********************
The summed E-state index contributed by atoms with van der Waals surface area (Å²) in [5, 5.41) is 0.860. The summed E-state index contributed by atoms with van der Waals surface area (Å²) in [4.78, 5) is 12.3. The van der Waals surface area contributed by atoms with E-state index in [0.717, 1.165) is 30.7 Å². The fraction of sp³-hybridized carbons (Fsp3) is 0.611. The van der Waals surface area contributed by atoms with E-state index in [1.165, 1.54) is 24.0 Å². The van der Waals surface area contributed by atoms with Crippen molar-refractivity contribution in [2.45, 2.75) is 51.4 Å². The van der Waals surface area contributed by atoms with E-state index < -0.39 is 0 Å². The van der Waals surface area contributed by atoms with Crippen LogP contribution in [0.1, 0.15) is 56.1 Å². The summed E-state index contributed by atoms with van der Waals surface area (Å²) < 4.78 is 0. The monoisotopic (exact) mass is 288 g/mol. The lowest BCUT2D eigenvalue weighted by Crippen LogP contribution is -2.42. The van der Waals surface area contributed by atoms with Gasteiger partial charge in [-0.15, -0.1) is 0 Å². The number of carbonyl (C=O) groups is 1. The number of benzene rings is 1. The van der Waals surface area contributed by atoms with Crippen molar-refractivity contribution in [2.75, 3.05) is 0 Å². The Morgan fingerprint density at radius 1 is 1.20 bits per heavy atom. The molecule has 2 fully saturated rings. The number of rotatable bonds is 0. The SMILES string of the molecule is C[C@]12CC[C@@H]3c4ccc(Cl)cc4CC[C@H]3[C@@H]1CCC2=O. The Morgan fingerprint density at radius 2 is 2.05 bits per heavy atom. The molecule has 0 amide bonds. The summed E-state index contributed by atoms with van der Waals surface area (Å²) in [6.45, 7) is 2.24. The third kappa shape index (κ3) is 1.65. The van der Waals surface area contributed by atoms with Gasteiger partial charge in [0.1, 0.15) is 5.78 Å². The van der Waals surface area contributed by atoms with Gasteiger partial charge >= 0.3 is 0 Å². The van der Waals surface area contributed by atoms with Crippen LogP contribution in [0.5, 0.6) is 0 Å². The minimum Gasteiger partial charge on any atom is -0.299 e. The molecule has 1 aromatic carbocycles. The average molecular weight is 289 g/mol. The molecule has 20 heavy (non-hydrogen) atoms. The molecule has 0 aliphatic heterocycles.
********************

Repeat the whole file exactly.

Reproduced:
The summed E-state index contributed by atoms with van der Waals surface area (Å²) in [5, 5.41) is 0.860. The summed E-state index contributed by atoms with van der Waals surface area (Å²) in [4.78, 5) is 12.3. The van der Waals surface area contributed by atoms with E-state index in [0.717, 1.165) is 30.7 Å². The fraction of sp³-hybridized carbons (Fsp3) is 0.611. The van der Waals surface area contributed by atoms with E-state index in [1.165, 1.54) is 24.0 Å². The van der Waals surface area contributed by atoms with Crippen molar-refractivity contribution in [2.45, 2.75) is 51.4 Å². The van der Waals surface area contributed by atoms with E-state index < -0.39 is 0 Å². The van der Waals surface area contributed by atoms with Crippen LogP contribution in [0.1, 0.15) is 56.1 Å². The summed E-state index contributed by atoms with van der Waals surface area (Å²) < 4.78 is 0. The monoisotopic (exact) mass is 288 g/mol. The lowest BCUT2D eigenvalue weighted by Crippen LogP contribution is -2.42. The van der Waals surface area contributed by atoms with Gasteiger partial charge in [-0.15, -0.1) is 0 Å². The number of carbonyl (C=O) groups is 1. The number of benzene rings is 1. The van der Waals surface area contributed by atoms with Crippen molar-refractivity contribution in [2.75, 3.05) is 0 Å². The Morgan fingerprint density at radius 1 is 1.20 bits per heavy atom. The molecule has 2 fully saturated rings. The number of rotatable bonds is 0. The SMILES string of the molecule is C[C@]12CC[C@@H]3c4ccc(Cl)cc4CC[C@H]3[C@@H]1CCC2=O. The Morgan fingerprint density at radius 2 is 2.05 bits per heavy atom. The molecule has 0 amide bonds. The summed E-state index contributed by atoms with van der Waals surface area (Å²) in [6.45, 7) is 2.24. The third kappa shape index (κ3) is 1.65. The van der Waals surface area contributed by atoms with Gasteiger partial charge in [0.1, 0.15) is 5.78 Å². The van der Waals surface area contributed by atoms with Gasteiger partial charge >= 0.3 is 0 Å². The van der Waals surface area contributed by atoms with Crippen LogP contribution in [0.5, 0.6) is 0 Å². The minimum Gasteiger partial charge on any atom is -0.299 e. The molecule has 1 aromatic carbocycles. The average molecular weight is 289 g/mol. The molecule has 20 heavy (non-hydrogen) atoms. The molecule has 0 aliphatic heterocycles.